As everyone knows, the halachos and essence of Chanukah are discussed in Maseches Shabbos. Rav Tzadok Hakohein of Lublin often teaches that the subject matter in each Gemara was chosen by Ravina and Rav Ashi with great precision. Thus, the saga of the churban Bais Hamikdosh is discussed in Gittin because, so to speak, Hashem was sending His people into exile just as a husband sends away his wife in divorce. Mattan Torah is explicated in Perek Rabi Akiva because he personified Torah Shebaal Peh (Sanhedrin 86a). And so on. It is clear, therefore, that there is an intricate relationship between Shabbos and Chanukah, as symbolized by the fact that every Chanukah includes at least one Shabbos. Furthermore, Shabbos was one of the three mitzvos, along with bris milah and Rosh Chodesh, which Yovon attacked most severely (Megillas Antiyochus, posuk 31). Let us therefore explore this special symbiotic relationship between Shabbos and Chanukah.
My rebbi, Rav Yitzchok Hutner (Pachad Yitzchok, Chanukah 6:4) quotes a posuk (Shir Hashirim 5:2): “Open your heart to Me, My sister, My love, My dove, My perfection.” The Medrash (Esther Rabbah, Pesikta 5) elucidates each of these appellations. “My sister” refers to Bavel, “My dove” (Yonasi, beginning with the letters which spell Yovon) refers to the Greeks, “My perfection” refers to Edom, and “My love” refers to Madei.”
The Medrash elaborates upon the reference to Yovon: “Why does Yonasi refer to Yovon? Because during its days, doves were offered upon the altar.” Rav Hutner explains that the singularity of the Greek bondage was that Yovon was the only empire that subjugated us in our own place. The Maharal (Ner Mitzvah) teaches that unique amongst all our enemies, Yovon held us in captivity even as the Bais Hamikdosh continued to function. They did not destroy the Bais Hamikdosh; they defiled it. They did not spill out the oil; they sullied it.
Rav Hutner continues to explain in many places that Yovon’s antagonism to Klal Yisroel was focused primarily upon the menorah because it represents chochmah (Pachad Yitzchok, Chanukah 4:6, 8:8, 9:7, 10:9, 11:4) and the Greeks prided themselves and are known primarily for their philosophers and ostensible contributions to the world’s wisdom. Therefore, our triumph over Yovon had to involve the lighting of the menorah, the symbol of our chochmah which is not man-made but flows directly from the Creator.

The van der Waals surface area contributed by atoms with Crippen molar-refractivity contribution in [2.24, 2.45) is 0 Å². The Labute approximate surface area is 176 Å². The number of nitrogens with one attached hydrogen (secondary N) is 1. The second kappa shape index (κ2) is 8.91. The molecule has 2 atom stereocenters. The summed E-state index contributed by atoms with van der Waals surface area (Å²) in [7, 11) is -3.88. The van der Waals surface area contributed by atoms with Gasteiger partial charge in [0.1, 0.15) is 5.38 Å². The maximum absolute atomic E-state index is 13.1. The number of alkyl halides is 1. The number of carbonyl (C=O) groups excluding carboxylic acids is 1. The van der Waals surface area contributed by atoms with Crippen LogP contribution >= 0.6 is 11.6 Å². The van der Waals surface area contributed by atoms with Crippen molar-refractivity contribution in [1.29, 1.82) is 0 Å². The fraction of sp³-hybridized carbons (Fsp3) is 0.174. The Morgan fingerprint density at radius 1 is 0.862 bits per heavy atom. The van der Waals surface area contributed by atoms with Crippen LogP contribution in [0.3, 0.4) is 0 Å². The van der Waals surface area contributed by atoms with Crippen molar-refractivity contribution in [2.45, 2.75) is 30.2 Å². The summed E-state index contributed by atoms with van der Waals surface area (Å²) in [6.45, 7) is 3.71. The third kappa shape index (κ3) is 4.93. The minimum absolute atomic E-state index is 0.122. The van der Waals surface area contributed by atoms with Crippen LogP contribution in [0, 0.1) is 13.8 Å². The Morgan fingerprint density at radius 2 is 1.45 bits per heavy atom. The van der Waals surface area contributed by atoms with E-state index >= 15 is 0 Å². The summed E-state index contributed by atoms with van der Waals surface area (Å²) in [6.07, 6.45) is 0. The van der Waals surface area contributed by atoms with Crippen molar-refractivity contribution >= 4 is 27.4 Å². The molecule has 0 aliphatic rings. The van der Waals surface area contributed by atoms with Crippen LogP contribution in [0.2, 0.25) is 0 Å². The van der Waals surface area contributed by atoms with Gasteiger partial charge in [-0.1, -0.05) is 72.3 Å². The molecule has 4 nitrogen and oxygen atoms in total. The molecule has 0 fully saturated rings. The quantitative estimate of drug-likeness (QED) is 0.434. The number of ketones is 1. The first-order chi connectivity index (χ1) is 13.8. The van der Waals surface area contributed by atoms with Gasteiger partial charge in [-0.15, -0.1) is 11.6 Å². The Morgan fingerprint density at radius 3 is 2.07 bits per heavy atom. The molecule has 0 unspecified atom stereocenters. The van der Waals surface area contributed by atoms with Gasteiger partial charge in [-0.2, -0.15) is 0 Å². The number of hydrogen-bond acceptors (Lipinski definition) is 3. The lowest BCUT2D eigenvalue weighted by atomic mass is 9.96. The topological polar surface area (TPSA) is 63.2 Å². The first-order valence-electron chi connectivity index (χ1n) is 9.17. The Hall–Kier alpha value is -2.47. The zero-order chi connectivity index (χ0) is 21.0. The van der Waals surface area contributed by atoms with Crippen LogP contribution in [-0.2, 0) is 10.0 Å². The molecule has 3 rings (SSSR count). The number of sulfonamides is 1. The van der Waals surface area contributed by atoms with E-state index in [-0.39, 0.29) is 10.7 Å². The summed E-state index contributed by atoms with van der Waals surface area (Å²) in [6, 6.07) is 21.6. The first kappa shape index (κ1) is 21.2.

As Rav Hutner notes many times (see Pachad Yitzchok, Purim) that in order to make a havdalah (distinction) between two things, one must point out the sharp differences even while recognizing the similarities. Thus, the stark contrast between Am Yisroel and Yovon is at its sharpest regarding the menorah, which represents the distinction between our chochmah and theirs. Shabbos, too, culminates in Havdalah, because it is the ultimate defining point between Jews and gentiles. It has often been pointed out that when we wish to identify someone as being religious, we say that he is shomer Shabbos. When we recite Havdalah after Shabbos, we mention the difference between this day and all other days, along with the difference between Jew and gentile. Shabbos is our starting and ending point when we define ourselves. Chanukah, which also establishes for all eternity the uniqueness of the Jew, must perforce include a Shabbos, because they both shine with the glow of Havdalah.
It is fascinating to note that in the various kiruv rechokim movements, the culmination and high point of the process tends to be Havdalah. It is not just the coincidence of this “ceremony” coming at the end of the Shabbos experience. It is that Shabbos itself serves as the ultimate mechitzah separating holy from profane and Klal Yisroel from the other nations. Thus, Shabbos Chanukah takes on a life of its own. In particular this year, when Shabbos Chanukah comes at the end, the confluence of these two holy times coalesces to form a seamless day of dual sanctity. We require neither Greek philosophy nor the wisdom of the Greeks, for we have our own. Ours is divine and eternal, whereas that of Yovon is ephemeral and temporary.
Speaking of differences and similarities, one stark distinction between the Shabbos and Chanukah candles is our ability or even mandate to benefit from them. The halacha states that one lighting Shabbos candles must benefit from them. The custom many women have of closing their eyes for a moment reflects reversing the usual order of making a brocha before doing a mitzvah. But it also recognizes the need to “use” the Shabbos lights in some way. On the other hand, as we recite in Haneiros Halalu, “these lights are holy and we have no permission to use them, only to view them.” Why this distinction?